I actually wouldn't. I had an amazing day playing a small part with two special friends on their most important day. Everyone that was involved was happy to work around a few little bumps to make the day truly memorable. People went over and above, help was never too far away, and ultimately, Hannah and Isaac created memories that will last a lifetime.
If you could give future emcees one tip what would it be?
Really understand what your role to the couple is, and what they want you to do. Are they relying on you to hold the formalities together and make sure that the guests are all ready as needed? Are you more like an on-the-day wedding planner that they want to help orchestrate the flow of the day? Do they just want you to say a few words, introduce a few people and then do your own thing? The emcee role can be a thousand and one different types of roles, but your job is to figure out which role they have asked you to fill, and then deliver on it.
What advice would you give couples in choosing an emcee for their wedding?
This is YOUR day. YOUR event. YOUR memories. Decide on what you want YOUR emcee to do/perform and choose/change appropriately. Are you after a someone akin to a wedding coordinator, a meet and greet person, or someone to tell a few humorous stories? Once you figure out what you want them to do, be sure to explain it to them so THEY know what you have asked of them and expect them to do. If they have to do a lot of talking and mingling, you need to let them know; most people would rather be in the coffin than making the eulogy. Give them a chance to prepare and deliver on exactly what you want.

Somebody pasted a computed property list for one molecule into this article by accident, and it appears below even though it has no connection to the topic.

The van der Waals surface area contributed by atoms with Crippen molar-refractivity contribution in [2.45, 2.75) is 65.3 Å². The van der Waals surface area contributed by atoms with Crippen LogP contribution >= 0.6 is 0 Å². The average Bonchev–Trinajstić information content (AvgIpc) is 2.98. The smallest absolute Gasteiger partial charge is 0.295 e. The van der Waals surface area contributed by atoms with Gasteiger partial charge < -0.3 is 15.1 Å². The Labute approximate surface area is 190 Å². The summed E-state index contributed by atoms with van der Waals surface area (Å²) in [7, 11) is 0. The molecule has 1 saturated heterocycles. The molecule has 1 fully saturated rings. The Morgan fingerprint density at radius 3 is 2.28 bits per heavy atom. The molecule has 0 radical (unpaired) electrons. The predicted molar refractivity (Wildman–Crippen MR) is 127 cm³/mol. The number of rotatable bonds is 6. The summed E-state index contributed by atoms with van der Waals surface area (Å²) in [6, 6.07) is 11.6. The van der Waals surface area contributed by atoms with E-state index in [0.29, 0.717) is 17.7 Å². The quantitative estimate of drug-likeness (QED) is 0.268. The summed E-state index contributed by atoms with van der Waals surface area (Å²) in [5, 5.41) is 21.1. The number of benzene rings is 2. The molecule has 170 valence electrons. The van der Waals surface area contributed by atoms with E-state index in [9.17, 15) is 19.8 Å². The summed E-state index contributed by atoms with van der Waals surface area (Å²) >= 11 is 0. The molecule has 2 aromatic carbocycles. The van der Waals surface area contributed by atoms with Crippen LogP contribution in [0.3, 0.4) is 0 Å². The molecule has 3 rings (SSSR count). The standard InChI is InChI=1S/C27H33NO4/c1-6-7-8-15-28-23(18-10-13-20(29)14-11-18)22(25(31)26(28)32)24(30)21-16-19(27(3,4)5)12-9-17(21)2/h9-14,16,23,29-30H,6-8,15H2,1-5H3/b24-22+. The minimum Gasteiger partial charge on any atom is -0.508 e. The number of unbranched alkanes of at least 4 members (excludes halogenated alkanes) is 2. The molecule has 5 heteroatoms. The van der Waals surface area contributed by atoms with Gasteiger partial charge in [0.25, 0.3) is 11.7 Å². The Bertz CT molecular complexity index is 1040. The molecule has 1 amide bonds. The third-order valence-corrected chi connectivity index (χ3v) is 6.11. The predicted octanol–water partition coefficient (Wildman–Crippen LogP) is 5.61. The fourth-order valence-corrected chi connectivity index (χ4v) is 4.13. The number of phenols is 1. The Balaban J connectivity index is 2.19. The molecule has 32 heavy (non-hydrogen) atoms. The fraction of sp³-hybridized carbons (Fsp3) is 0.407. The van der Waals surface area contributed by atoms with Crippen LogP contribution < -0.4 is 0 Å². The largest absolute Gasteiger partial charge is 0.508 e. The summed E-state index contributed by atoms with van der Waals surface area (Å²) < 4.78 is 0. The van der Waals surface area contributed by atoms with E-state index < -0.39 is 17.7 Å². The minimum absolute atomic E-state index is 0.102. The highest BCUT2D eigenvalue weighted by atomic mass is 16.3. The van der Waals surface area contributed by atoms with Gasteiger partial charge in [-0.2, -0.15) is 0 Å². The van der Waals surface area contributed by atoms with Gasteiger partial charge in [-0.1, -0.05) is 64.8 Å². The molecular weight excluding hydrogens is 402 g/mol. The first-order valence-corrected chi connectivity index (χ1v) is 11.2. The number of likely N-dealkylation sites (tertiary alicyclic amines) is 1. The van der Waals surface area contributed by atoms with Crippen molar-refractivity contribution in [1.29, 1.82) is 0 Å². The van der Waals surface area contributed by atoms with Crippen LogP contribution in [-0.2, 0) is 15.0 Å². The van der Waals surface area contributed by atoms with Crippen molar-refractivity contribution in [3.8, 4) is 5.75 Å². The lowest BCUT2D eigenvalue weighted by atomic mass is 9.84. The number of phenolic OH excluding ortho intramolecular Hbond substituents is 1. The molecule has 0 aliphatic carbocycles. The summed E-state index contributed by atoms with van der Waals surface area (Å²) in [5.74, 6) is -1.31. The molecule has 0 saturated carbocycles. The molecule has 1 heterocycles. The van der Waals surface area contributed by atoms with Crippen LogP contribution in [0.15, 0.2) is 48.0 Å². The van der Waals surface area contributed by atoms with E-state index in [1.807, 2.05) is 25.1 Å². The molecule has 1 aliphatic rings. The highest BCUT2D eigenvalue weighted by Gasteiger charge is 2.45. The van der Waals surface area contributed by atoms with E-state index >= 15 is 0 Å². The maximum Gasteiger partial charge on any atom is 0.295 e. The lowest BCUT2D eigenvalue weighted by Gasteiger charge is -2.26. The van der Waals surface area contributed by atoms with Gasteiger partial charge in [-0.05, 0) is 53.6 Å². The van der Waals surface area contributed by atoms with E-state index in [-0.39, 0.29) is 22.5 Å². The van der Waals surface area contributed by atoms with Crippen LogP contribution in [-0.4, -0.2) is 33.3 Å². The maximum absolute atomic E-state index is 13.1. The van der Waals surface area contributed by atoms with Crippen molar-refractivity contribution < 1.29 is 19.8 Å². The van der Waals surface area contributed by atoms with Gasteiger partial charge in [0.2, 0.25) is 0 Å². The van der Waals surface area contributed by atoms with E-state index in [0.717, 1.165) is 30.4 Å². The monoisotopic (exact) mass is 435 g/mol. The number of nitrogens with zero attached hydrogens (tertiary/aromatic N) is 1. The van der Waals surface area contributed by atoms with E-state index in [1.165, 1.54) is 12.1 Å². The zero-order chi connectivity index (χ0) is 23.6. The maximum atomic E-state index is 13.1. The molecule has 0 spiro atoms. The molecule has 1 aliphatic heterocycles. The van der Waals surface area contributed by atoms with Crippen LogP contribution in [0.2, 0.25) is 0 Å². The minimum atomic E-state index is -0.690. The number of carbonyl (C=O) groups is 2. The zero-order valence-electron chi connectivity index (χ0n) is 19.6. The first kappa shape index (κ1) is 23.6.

A good emcee should want you to have the best wedding day bar none, and be willing to work to make it happen. Your emcee should know you both well enough to be able to help out and control any issues for you before they happen to make YOUR night the best it can possibly be. In the end it should also be a great event for them, even if they have to be a little reserved for part of the celebrations. Remember they are there for you and because of you.